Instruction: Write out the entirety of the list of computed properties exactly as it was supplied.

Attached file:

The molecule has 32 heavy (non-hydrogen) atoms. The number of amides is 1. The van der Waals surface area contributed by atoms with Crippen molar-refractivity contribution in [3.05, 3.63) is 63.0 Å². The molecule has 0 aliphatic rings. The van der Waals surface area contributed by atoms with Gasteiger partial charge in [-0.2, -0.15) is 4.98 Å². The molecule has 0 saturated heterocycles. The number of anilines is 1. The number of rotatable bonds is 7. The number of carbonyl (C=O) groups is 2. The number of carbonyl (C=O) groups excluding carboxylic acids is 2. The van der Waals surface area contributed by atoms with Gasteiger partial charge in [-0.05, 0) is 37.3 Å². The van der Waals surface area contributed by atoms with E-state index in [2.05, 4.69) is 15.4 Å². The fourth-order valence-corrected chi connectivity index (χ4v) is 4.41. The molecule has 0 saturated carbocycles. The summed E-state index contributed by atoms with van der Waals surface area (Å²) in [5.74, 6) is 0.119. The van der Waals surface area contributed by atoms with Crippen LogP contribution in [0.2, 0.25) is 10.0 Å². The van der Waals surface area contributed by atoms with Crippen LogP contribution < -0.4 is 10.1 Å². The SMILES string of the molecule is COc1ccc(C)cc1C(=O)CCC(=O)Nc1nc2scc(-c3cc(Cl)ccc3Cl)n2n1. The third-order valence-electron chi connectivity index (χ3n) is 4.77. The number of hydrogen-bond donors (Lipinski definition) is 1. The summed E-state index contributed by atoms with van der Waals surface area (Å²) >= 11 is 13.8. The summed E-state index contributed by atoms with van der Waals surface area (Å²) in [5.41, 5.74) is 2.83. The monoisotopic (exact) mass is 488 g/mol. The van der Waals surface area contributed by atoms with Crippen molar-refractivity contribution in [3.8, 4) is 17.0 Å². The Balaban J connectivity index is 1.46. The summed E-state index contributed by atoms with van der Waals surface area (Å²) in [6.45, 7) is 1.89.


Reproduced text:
The molecule has 32 heavy (non-hydrogen) atoms. The number of amides is 1. The van der Waals surface area contributed by atoms with Crippen molar-refractivity contribution in [3.05, 3.63) is 63.0 Å². The molecule has 0 aliphatic rings. The van der Waals surface area contributed by atoms with Gasteiger partial charge in [-0.2, -0.15) is 4.98 Å². The molecule has 0 saturated heterocycles. The number of anilines is 1. The number of rotatable bonds is 7. The number of carbonyl (C=O) groups is 2. The number of carbonyl (C=O) groups excluding carboxylic acids is 2. The van der Waals surface area contributed by atoms with Gasteiger partial charge in [-0.05, 0) is 37.3 Å². The van der Waals surface area contributed by atoms with E-state index in [2.05, 4.69) is 15.4 Å². The fourth-order valence-corrected chi connectivity index (χ4v) is 4.41. The molecule has 0 saturated carbocycles. The summed E-state index contributed by atoms with van der Waals surface area (Å²) in [5.74, 6) is 0.119. The van der Waals surface area contributed by atoms with Crippen LogP contribution in [0.2, 0.25) is 10.0 Å². The van der Waals surface area contributed by atoms with Crippen LogP contribution < -0.4 is 10.1 Å². The SMILES string of the molecule is COc1ccc(C)cc1C(=O)CCC(=O)Nc1nc2scc(-c3cc(Cl)ccc3Cl)n2n1. The third-order valence-electron chi connectivity index (χ3n) is 4.77. The number of hydrogen-bond donors (Lipinski definition) is 1. The summed E-state index contributed by atoms with van der Waals surface area (Å²) >= 11 is 13.8. The summed E-state index contributed by atoms with van der Waals surface area (Å²) in [5.41, 5.74) is 2.83. The monoisotopic (exact) mass is 488 g/mol. The van der Waals surface area contributed by atoms with Crippen molar-refractivity contribution in [3.8, 4) is 17.0 Å². The Balaban J connectivity index is 1.46. The summed E-state index contributed by atoms with van der Waals surface area (Å²) in [6.45, 7) is 1.89.